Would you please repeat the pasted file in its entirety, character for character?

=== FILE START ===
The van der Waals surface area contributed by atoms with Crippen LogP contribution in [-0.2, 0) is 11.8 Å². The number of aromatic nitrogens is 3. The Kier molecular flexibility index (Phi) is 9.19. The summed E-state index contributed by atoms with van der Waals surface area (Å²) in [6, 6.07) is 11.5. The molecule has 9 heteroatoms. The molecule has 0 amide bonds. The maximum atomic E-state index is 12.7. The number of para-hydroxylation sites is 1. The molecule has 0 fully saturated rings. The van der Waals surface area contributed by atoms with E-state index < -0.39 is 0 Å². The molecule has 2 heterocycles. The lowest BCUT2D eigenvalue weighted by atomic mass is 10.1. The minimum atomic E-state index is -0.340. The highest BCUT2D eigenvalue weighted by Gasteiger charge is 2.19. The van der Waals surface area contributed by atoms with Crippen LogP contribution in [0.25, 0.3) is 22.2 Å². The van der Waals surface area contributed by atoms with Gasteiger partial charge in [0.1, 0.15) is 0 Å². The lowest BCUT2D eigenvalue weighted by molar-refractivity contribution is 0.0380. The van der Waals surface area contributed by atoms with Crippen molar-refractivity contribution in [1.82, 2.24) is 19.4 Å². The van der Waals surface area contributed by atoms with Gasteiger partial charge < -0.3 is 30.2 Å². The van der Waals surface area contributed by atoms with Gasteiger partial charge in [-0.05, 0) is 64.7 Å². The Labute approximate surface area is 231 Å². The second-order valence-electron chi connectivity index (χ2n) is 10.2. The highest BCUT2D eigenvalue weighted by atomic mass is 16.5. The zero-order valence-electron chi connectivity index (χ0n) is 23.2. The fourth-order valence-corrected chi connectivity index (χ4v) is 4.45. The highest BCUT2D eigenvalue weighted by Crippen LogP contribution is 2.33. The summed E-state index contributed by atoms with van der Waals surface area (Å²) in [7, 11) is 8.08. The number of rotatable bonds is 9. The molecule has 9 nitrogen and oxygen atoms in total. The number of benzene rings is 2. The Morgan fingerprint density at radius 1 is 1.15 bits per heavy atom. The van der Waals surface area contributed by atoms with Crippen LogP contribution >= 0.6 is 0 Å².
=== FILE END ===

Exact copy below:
The van der Waals surface area contributed by atoms with Crippen LogP contribution in [-0.2, 0) is 11.8 Å². The number of aromatic nitrogens is 3. The Kier molecular flexibility index (Phi) is 9.19. The summed E-state index contributed by atoms with van der Waals surface area (Å²) in [6, 6.07) is 11.5. The molecule has 9 heteroatoms. The molecule has 0 amide bonds. The maximum atomic E-state index is 12.7. The number of para-hydroxylation sites is 1. The molecule has 0 fully saturated rings. The van der Waals surface area contributed by atoms with E-state index < -0.39 is 0 Å². The molecule has 2 heterocycles. The lowest BCUT2D eigenvalue weighted by atomic mass is 10.1. The minimum atomic E-state index is -0.340. The highest BCUT2D eigenvalue weighted by Gasteiger charge is 2.19. The van der Waals surface area contributed by atoms with Crippen LogP contribution in [0.25, 0.3) is 22.2 Å². The van der Waals surface area contributed by atoms with Gasteiger partial charge in [0.1, 0.15) is 0 Å². The lowest BCUT2D eigenvalue weighted by molar-refractivity contribution is 0.0380. The van der Waals surface area contributed by atoms with Crippen molar-refractivity contribution in [1.82, 2.24) is 19.4 Å². The van der Waals surface area contributed by atoms with Gasteiger partial charge < -0.3 is 30.2 Å². The van der Waals surface area contributed by atoms with Gasteiger partial charge in [-0.05, 0) is 64.7 Å². The Labute approximate surface area is 231 Å². The second-order valence-electron chi connectivity index (χ2n) is 10.2. The highest BCUT2D eigenvalue weighted by atomic mass is 16.5. The zero-order valence-electron chi connectivity index (χ0n) is 23.2. The fourth-order valence-corrected chi connectivity index (χ4v) is 4.45. The highest BCUT2D eigenvalue weighted by Crippen LogP contribution is 2.33. The summed E-state index contributed by atoms with van der Waals surface area (Å²) in [7, 11) is 8.08. The number of rotatable bonds is 9. The molecule has 9 nitrogen and oxygen atoms in total. The number of benzene rings is 2. The Morgan fingerprint density at radius 1 is 1.15 bits per heavy atom. The van der Waals surface area contributed by atoms with Crippen LogP contribution >= 0.6 is 0 Å².